Lacking clear answers from local hospital officials, it is reasonable to accept the assertions that ending Maternity Services was an economic decision, and that it is final. As the New York Times reported in March, “From 2015 to 2019, there were at least 89 obstetric unit closures in rural hospitals across the country. By 2020, about half of rural community hospitals did not provide obstetrics care, according to the American Hospital Association.”

“The closure of an obstetrics unit often begins a downward health spiral in remote communities. Without ready access to obstetricians, prenatal care and critical postpartum checkups, risky complications become more likely.”

New York Times

It continued, “In the past year, the closures appear to have accelerated, as hospitals from Maine to California have jettisoned maternity units, mostly in rural areas where the population has dwindled and the number of births has declined.”

Whatever the reason for the decision, the most important question is, “Is it the right decision for expectant moms and their babies in Caldwell County?”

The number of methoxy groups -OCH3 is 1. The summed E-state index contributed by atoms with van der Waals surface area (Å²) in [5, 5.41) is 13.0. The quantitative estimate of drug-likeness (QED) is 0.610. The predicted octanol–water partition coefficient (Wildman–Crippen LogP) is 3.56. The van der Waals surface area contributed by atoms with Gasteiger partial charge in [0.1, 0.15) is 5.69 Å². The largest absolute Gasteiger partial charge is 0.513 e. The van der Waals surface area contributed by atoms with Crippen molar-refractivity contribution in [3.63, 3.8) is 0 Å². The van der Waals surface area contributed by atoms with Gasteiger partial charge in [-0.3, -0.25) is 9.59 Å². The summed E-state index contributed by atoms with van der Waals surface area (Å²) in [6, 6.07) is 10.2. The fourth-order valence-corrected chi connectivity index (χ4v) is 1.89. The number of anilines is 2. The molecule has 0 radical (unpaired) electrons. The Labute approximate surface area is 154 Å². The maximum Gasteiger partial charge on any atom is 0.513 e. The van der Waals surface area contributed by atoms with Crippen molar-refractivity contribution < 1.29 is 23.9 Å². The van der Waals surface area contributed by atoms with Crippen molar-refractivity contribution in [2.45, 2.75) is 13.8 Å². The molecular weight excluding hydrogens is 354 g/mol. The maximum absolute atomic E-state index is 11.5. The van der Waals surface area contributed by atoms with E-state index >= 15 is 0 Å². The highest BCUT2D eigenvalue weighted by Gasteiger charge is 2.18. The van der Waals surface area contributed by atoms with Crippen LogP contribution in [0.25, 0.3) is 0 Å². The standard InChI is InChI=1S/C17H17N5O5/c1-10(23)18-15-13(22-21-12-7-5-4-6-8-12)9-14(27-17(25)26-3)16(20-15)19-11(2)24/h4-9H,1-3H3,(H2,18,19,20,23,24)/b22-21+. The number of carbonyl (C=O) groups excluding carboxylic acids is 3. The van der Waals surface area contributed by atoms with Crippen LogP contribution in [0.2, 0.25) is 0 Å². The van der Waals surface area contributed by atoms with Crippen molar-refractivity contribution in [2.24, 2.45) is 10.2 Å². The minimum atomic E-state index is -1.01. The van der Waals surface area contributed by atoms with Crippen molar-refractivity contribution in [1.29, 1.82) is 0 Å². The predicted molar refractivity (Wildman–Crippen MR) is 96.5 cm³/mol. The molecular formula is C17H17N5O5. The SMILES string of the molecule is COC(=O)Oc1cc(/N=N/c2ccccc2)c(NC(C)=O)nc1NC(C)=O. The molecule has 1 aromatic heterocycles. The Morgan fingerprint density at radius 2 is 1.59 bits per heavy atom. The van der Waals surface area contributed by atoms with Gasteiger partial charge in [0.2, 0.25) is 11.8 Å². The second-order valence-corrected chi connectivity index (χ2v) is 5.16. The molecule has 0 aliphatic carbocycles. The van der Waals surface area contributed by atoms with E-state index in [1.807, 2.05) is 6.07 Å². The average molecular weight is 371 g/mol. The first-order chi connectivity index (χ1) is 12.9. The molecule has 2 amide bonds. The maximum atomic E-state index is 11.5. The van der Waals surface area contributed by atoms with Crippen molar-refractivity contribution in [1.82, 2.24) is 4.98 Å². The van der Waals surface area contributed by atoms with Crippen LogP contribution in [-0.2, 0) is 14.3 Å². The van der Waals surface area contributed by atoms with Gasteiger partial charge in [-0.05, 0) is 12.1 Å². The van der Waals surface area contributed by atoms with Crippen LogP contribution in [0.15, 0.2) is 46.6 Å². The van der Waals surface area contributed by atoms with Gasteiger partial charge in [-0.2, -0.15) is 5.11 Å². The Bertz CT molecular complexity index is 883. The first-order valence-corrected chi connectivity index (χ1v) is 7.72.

The answer is found in the New York Times article. “Women in rural areas face a higher risk of pregnancy-related complications, according to a study by the Commonwealth Fund. Those living in so-called maternity care deserts are three times as likely to die during pregnancy and the critical year afterward as those who are closer to care, according to a study of mothers in Louisiana.”

The result? According to the article, “The closure of an obstetrics unit often begins a downward health spiral in remote communities. Without ready access to obstetricians, prenatal care and critical postpartum checkups, risky complications become more likely.”